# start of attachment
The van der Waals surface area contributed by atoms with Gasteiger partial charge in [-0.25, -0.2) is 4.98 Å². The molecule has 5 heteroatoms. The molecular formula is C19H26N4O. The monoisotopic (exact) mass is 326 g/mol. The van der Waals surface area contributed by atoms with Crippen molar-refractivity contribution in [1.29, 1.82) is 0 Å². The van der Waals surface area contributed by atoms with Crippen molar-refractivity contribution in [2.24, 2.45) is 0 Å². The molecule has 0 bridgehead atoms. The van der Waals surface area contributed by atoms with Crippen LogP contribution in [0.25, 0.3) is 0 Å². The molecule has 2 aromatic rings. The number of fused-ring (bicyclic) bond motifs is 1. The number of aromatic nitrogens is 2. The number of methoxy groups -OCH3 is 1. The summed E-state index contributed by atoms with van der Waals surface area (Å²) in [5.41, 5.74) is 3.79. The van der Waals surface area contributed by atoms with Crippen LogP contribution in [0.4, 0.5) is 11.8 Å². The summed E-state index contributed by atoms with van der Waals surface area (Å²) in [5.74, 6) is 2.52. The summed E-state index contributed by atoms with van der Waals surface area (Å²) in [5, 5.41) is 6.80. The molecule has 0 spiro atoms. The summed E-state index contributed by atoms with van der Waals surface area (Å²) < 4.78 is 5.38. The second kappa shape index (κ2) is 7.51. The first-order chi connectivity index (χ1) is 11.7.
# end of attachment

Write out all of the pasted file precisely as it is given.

The van der Waals surface area contributed by atoms with Gasteiger partial charge in [-0.25, -0.2) is 4.98 Å². The molecule has 5 heteroatoms. The molecular formula is C19H26N4O. The monoisotopic (exact) mass is 326 g/mol. The van der Waals surface area contributed by atoms with Crippen molar-refractivity contribution in [1.29, 1.82) is 0 Å². The van der Waals surface area contributed by atoms with Crippen molar-refractivity contribution in [2.24, 2.45) is 0 Å². The molecule has 0 bridgehead atoms. The van der Waals surface area contributed by atoms with Crippen LogP contribution in [0.25, 0.3) is 0 Å². The molecule has 2 aromatic rings. The number of fused-ring (bicyclic) bond motifs is 1. The number of aromatic nitrogens is 2. The number of methoxy groups -OCH3 is 1. The summed E-state index contributed by atoms with van der Waals surface area (Å²) in [5.41, 5.74) is 3.79. The van der Waals surface area contributed by atoms with Crippen LogP contribution in [0.4, 0.5) is 11.8 Å². The summed E-state index contributed by atoms with van der Waals surface area (Å²) in [5.74, 6) is 2.52. The summed E-state index contributed by atoms with van der Waals surface area (Å²) in [5, 5.41) is 6.80. The molecule has 0 spiro atoms. The summed E-state index contributed by atoms with van der Waals surface area (Å²) < 4.78 is 5.38. The second kappa shape index (κ2) is 7.51. The first-order chi connectivity index (χ1) is 11.7.